Li (0.68), S (1.84), OH (1.40) 0.58
Li (0.68), S (1.84), NH2 (1.71) 0.67
{Li (0.68), O (1.4), I (2.2), Li (0.68), S (1.84), I (2.2)} {0.98, 0.81} → 0.895

Since both Li3OI and Li3SI are of anti-perovskite type structures (Fig. 2(a)vs.Fig. 2(c)), one would be encouraged to mix O2− and S2− in the chalcogen site. The tolerance factor for a structure based on such isovalent mixing of O and S on the A site can be estimated by the weighted sum of the ionic radii for O and S, so that RA = (1 − x)RO + xRS, with x being the atomic fraction of S on the A site. The replacement of every other O site with S therefore leads to a tolerance factor of 0.89, which is well above 0.8 and thus helps to stabilize superlattice structures based on the perovskite lattice. Indeed, global energy minimization from the USPEX process leads to a double anti-perovskite structure, which is constructed using alternating Li6O and Li6S octahedrons over a face-centered cubic lattice; Li6OSI2 as shown in Fig. 2(d). Such a face centered structure, due to the alternating arrangement of the Li6O and Li6S units from two anti-perovskite lattices, is thus referred to as a double anti-perovskite phase (in the same spirit to define the double perovskite structure in the literature). The relaxed half lattice parameter is equal to 4.3 Å (8.6/2), being slightly smaller than the average from 4.16 Å for Li3OI and 4.735 Å for Li3SI. Such a negative deviation from the linear average of the lattice parameters for the constituent phases, 4.44 Å, is as a result of enhanced binding from alloying on the chalcogen site.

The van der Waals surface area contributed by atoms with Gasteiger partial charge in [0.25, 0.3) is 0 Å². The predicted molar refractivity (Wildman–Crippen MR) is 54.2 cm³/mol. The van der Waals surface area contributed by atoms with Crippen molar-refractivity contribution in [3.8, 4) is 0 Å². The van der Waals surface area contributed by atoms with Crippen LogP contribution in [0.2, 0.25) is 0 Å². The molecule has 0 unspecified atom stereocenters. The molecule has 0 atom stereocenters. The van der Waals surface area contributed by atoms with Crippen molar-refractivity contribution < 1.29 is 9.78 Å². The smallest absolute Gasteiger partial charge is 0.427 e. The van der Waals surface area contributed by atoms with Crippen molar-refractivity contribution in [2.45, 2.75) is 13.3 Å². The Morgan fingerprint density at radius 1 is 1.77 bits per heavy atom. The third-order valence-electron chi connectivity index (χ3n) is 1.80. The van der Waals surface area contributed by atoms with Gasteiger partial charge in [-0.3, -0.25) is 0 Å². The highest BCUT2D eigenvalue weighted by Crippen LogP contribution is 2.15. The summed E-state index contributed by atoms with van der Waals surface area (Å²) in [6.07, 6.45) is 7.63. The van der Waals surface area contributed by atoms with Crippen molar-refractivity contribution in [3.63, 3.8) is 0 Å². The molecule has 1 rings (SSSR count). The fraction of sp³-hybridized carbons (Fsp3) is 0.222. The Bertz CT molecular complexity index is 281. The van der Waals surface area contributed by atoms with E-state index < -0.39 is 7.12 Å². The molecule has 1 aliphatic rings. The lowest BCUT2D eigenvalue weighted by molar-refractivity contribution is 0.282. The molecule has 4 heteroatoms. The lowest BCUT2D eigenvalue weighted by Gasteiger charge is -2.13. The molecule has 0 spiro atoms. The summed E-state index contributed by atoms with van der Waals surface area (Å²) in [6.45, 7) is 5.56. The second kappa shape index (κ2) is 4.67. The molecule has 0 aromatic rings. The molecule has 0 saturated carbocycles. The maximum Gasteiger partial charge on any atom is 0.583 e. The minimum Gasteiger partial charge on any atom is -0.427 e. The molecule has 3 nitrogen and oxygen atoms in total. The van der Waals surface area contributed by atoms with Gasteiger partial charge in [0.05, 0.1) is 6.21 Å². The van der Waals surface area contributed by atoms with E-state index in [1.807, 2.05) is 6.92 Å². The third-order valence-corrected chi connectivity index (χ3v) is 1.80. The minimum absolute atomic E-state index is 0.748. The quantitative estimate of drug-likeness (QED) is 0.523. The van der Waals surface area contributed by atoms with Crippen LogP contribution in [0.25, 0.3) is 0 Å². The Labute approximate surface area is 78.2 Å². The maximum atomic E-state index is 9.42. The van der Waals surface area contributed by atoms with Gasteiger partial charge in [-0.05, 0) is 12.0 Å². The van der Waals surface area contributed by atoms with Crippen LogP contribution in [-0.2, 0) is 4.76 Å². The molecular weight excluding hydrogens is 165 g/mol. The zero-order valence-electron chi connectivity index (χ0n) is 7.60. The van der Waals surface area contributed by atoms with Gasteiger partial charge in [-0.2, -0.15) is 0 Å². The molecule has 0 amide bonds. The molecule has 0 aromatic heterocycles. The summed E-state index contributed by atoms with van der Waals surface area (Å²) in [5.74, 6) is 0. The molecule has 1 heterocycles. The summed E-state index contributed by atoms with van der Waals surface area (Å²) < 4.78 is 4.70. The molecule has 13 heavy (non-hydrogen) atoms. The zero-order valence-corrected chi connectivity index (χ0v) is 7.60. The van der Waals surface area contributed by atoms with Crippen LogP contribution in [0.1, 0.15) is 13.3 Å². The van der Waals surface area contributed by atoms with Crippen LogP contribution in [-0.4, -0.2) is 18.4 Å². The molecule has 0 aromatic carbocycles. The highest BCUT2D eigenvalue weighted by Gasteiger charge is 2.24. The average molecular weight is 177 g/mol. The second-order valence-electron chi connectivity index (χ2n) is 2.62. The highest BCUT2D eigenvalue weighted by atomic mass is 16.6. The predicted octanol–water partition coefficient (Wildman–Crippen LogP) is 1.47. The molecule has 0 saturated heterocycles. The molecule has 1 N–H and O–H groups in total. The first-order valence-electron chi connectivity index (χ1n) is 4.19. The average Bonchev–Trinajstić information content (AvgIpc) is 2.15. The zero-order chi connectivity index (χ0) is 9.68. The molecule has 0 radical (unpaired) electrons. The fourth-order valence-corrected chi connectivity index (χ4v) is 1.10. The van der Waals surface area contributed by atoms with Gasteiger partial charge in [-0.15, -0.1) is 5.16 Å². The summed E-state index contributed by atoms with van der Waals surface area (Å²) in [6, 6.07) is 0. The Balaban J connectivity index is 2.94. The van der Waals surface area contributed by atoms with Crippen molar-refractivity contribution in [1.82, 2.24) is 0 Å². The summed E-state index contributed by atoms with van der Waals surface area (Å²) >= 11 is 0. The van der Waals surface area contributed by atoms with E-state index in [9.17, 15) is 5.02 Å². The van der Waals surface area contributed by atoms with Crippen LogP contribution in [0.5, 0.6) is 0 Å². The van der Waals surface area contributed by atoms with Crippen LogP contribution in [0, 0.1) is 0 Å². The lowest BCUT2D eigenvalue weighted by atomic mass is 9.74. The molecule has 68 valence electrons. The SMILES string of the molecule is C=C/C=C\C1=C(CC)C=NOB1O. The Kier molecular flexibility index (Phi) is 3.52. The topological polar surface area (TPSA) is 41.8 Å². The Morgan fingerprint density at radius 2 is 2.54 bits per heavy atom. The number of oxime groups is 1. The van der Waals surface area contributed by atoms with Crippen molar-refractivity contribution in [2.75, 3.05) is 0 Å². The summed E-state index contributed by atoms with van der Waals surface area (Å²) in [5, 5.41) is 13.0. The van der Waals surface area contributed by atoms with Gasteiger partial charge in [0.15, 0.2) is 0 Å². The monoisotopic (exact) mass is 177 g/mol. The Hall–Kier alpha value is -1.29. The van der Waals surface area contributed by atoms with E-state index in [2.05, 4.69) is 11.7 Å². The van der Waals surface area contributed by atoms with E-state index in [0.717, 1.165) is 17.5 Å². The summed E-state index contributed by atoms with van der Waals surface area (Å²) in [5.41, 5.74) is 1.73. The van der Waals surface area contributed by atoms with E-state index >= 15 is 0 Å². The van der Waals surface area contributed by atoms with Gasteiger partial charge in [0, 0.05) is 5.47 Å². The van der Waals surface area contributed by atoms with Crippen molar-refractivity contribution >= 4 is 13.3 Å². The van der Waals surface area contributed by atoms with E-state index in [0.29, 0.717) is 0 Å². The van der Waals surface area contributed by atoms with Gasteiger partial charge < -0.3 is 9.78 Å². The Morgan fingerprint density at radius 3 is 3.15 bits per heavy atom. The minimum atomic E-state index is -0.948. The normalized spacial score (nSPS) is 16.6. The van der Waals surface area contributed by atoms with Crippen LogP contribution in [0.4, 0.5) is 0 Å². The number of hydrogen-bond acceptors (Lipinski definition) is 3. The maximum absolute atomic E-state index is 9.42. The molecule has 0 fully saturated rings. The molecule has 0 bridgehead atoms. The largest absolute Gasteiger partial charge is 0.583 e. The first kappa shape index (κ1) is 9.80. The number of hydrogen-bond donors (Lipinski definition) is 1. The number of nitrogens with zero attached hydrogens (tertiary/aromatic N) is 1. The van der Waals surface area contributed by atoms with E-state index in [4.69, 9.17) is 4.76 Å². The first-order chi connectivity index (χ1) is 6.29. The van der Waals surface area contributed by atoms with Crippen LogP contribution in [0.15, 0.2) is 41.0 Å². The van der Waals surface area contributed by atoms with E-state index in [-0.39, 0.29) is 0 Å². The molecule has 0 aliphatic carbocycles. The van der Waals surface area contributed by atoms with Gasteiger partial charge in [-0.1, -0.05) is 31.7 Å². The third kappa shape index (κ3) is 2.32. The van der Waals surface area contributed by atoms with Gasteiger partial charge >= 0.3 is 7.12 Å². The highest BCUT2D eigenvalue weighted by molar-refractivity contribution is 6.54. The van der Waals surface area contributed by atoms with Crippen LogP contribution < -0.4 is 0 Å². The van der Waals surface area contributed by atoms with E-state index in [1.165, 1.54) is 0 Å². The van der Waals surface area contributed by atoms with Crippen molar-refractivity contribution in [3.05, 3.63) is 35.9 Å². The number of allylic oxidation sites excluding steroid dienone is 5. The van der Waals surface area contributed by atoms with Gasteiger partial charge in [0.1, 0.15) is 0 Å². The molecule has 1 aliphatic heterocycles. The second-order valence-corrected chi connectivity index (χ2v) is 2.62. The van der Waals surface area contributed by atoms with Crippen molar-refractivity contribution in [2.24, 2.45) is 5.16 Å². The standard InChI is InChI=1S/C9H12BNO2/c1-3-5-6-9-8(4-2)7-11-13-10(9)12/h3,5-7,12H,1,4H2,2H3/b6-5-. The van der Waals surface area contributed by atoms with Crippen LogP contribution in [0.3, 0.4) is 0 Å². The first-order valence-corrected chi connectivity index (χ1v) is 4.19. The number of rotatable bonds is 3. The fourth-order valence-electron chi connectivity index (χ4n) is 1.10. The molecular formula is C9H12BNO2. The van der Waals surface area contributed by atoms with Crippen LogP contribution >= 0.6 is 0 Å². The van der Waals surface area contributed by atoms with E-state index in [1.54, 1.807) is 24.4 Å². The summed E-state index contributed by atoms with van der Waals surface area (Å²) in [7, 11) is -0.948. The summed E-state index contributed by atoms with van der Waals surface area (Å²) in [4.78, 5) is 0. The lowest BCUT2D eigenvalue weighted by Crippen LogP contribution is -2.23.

Dynamic stability

Dynamic stabilities of the fully relaxed structures of energetically stable configurations at 0 K from USPEX searching are checked through examining the characteristics of their phonon band structures. A phase is dynamically stable when no phonon bands are associated with imaginary frequencies, and such a phase is then considered more likely to exist in nature, due to safeguarded mechanical stability. Fig. 3(a)–(d) are calculated phonon band structures for 2 × 2 × 2 supercell (40 atoms) of (a) Li3OCl, (b) Li3OI, and (c) Li3SI. The unit cell for Li6OSI2 (d) is based on the anti-perovskite supercell and contains the same number of atoms. The absence of imaginary frequencies from the phonon band structures of Li3OCl and Li3OI configurations correspond to their big tolerance factors to sustain dynamically stable structures without noticeable lattice distortion. On the other hand, in the phonon band structure for Li3SI, there are some imaginary frequencies below the −0.3 THz border line, which is also in accord with the marginal value of the tolerance factor and associated slight lattice distortion from the cubic lattice, albeit the degree of dynamic instability is rather trivial. When the Li3SI is alloyed with the much more stable Li3OI into a double anti-perovskite phase of Li6OSI2, its significantly larger tolerance factor of 0.89 then leads to a dynamically/mechanically stable phase, Fig. 3(d).